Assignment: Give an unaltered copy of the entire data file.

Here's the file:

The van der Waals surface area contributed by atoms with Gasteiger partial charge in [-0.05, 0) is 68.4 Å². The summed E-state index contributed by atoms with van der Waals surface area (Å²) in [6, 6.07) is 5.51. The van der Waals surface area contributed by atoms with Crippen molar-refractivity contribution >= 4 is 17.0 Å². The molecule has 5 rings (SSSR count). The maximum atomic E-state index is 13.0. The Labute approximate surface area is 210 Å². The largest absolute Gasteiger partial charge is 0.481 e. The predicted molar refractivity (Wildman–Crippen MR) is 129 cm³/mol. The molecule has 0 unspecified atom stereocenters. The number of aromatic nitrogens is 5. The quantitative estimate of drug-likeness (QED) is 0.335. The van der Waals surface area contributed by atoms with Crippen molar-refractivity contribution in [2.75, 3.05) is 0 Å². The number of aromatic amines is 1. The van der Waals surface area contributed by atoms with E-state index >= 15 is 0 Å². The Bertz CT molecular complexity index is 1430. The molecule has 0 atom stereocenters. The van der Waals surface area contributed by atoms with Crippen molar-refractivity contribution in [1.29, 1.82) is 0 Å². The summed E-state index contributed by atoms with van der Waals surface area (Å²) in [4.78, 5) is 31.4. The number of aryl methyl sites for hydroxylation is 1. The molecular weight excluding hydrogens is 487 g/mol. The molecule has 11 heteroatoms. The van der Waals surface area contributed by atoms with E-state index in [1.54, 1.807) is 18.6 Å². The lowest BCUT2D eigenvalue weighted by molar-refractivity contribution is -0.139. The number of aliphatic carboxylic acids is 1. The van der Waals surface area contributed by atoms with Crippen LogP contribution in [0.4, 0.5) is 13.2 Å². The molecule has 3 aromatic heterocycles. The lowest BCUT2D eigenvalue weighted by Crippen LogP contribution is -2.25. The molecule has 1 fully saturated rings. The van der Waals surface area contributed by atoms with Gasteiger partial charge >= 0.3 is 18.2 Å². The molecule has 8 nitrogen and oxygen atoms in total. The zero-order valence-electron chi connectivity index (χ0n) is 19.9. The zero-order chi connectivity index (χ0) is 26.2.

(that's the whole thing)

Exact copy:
The van der Waals surface area contributed by atoms with Gasteiger partial charge in [-0.05, 0) is 68.4 Å². The summed E-state index contributed by atoms with van der Waals surface area (Å²) in [6, 6.07) is 5.51. The van der Waals surface area contributed by atoms with Crippen molar-refractivity contribution >= 4 is 17.0 Å². The molecule has 5 rings (SSSR count). The maximum atomic E-state index is 13.0. The Labute approximate surface area is 210 Å². The largest absolute Gasteiger partial charge is 0.481 e. The predicted molar refractivity (Wildman–Crippen MR) is 129 cm³/mol. The molecule has 0 unspecified atom stereocenters. The number of aromatic nitrogens is 5. The quantitative estimate of drug-likeness (QED) is 0.335. The van der Waals surface area contributed by atoms with Crippen molar-refractivity contribution in [2.75, 3.05) is 0 Å². The number of aromatic amines is 1. The van der Waals surface area contributed by atoms with E-state index >= 15 is 0 Å². The Bertz CT molecular complexity index is 1430. The molecule has 0 atom stereocenters. The van der Waals surface area contributed by atoms with Crippen molar-refractivity contribution in [1.29, 1.82) is 0 Å². The summed E-state index contributed by atoms with van der Waals surface area (Å²) in [4.78, 5) is 31.4. The number of aryl methyl sites for hydroxylation is 1. The molecular weight excluding hydrogens is 487 g/mol. The molecule has 11 heteroatoms. The van der Waals surface area contributed by atoms with E-state index in [1.54, 1.807) is 18.6 Å². The lowest BCUT2D eigenvalue weighted by molar-refractivity contribution is -0.139. The number of aliphatic carboxylic acids is 1. The van der Waals surface area contributed by atoms with Crippen LogP contribution in [0.4, 0.5) is 13.2 Å². The molecule has 3 aromatic heterocycles. The lowest BCUT2D eigenvalue weighted by Crippen LogP contribution is -2.25. The molecule has 1 fully saturated rings. The van der Waals surface area contributed by atoms with Gasteiger partial charge >= 0.3 is 18.2 Å². The molecule has 8 nitrogen and oxygen atoms in total. The zero-order valence-electron chi connectivity index (χ0n) is 19.9. The zero-order chi connectivity index (χ0) is 26.2.